Chinese business conglomerates are investing in overseas factories while small- and mid-sized businesses attempt to reach out to the foreign market, state-run China Business News reports. At the China Import and Export Fair that kicked off Oct. 15 in Guangdong, business seemed to be booming. The event is China’s largest international comprehensive trade fair.
Zhou Nan, vice-secretary general of the home appliance branch, China Chamber of Commerce for Import and Export of Machinery and Electronic Products, said 2013 was a good year for exported home appliances. This year however, due to various factors, the export rate is expected to dip to 5%, down from 8% then.
Raised sales tax and import duties in Indonesia, and modified international standards by the Saudi Standards, Metrology and Quality Organization, as well as the surplus of products from emerging markets have been some of the main factors dragging down export growth, said Zhou.
There has been some reshuffling in the global market this year – Stockholm-based Electrolux has acquired General Electronic’s home appliance department; Bosch bought Siemens’s home appliance sector in September; and US’s Whirlpool acquired Italy’s Indesit domestic appliance maker.
These acquisitions are expected to revive the flat performance of western brands in recent years. As to major Chinese home appliance brands, “companies like Haier and Hisense are gaining grounds in the international market, but they haven’t yet created a wholesome label image,” said Zhou.
“The home appliance market is steady,” said Liao Shixin, head of the Overseas Market Department at Chigo, a Guangdong-based air conditioner manufacturer. Chigo adapts its marketing messages according to the characteristics of each market and has maintained overall growth so far this year, said Liao.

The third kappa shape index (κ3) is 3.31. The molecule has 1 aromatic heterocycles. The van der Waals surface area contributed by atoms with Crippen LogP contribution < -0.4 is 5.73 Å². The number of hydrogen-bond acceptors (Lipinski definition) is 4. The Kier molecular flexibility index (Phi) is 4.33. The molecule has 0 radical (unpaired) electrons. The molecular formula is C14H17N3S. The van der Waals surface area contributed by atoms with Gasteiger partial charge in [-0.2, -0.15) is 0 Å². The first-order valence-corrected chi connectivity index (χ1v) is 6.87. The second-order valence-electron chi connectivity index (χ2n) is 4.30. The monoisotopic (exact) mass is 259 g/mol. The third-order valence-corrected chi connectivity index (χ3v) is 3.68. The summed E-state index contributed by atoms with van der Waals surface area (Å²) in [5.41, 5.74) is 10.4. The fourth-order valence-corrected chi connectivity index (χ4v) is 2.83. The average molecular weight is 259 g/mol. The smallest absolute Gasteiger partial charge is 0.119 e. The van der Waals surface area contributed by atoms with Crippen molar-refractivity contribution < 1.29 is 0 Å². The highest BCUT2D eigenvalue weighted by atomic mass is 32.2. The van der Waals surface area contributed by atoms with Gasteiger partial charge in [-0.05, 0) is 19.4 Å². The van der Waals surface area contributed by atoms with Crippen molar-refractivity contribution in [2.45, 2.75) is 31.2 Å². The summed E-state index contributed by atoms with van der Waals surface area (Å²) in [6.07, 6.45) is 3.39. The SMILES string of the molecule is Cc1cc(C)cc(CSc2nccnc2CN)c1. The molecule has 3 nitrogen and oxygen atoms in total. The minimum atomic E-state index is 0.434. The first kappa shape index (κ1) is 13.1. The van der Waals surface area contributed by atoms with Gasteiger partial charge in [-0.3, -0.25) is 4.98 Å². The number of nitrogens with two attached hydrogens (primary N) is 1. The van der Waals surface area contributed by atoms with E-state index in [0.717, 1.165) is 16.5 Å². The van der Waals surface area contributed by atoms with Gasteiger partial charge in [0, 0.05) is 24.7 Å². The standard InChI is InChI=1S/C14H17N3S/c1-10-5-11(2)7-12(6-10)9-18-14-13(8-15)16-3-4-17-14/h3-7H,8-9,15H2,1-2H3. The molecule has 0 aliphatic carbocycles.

China has exported about 41 million domestic air conditioners, down 7.9% from last year.
“The price of home appliances has dropped slightly in 2014. The raw material price has dropped, too, but the labor cost has become more higher,” said Pan Weidong, chair of Guangdong’s Xinbao Electrical Appliance.
Kazuhiro Tsuga, head of Panasonic, said that the company has established laundry machine-making plants in India and Vietnam the last couple of years. China, on the other hand, will switch from being “the world’s factory” to “the world’s biggest market” in Tsuga’s eyes.
One management level staff member in Guangdong’s Midea said in an interview that labor costs in China have gotten as high as that of Southern Europe and believes that the overall market will lead companies to establish factories elsewhere.
Another expert said that China used to have a great advantage with its cheap labor. Now with sluggish global market growth and lower labor costs in south and southeast Asian countries such as Vietnam, India, and Malaysia, Chinese manufacturers will be driven abroad looking for opportunities. “But it is very difficult to really know overseas markets without five to eight years of trial-and-error,” he said.
“China will not be replaces as the world’s factory in the short run, despite growing less advantageous,” said Chigo’s Liao. He said Chinese companies would enter overseas markets first, and then then set up factories there.
One general manager from a moderately-sized manufacturing business said that small- and mid-sized companies must form coalitions to develop abroad. “Ideally 20 to 30 companies should join forces and form industrial zones to strengthen power,” he said.